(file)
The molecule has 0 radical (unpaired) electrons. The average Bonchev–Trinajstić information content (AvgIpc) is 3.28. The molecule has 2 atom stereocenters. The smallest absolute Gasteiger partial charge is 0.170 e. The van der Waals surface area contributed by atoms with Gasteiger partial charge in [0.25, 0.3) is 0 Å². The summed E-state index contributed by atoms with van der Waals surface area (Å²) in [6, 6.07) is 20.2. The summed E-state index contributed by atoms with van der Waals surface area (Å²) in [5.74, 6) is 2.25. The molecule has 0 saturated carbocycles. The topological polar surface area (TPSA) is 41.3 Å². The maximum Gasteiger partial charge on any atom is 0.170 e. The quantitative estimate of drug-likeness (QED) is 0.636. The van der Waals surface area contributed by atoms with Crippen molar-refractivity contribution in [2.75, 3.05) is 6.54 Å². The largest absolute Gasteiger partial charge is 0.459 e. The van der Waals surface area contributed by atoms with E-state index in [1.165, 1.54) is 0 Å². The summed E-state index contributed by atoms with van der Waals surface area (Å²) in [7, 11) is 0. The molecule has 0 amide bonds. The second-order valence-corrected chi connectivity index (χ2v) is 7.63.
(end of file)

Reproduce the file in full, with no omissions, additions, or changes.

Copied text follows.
The molecule has 0 radical (unpaired) electrons. The average Bonchev–Trinajstić information content (AvgIpc) is 3.28. The molecule has 2 atom stereocenters. The smallest absolute Gasteiger partial charge is 0.170 e. The van der Waals surface area contributed by atoms with Gasteiger partial charge in [0.25, 0.3) is 0 Å². The summed E-state index contributed by atoms with van der Waals surface area (Å²) in [6, 6.07) is 20.2. The summed E-state index contributed by atoms with van der Waals surface area (Å²) in [5.74, 6) is 2.25. The molecule has 0 saturated carbocycles. The topological polar surface area (TPSA) is 41.3 Å². The maximum Gasteiger partial charge on any atom is 0.170 e. The quantitative estimate of drug-likeness (QED) is 0.636. The van der Waals surface area contributed by atoms with Crippen molar-refractivity contribution in [2.75, 3.05) is 6.54 Å². The largest absolute Gasteiger partial charge is 0.459 e. The van der Waals surface area contributed by atoms with E-state index in [1.165, 1.54) is 0 Å². The summed E-state index contributed by atoms with van der Waals surface area (Å²) in [7, 11) is 0. The molecule has 0 amide bonds. The second-order valence-corrected chi connectivity index (χ2v) is 7.63.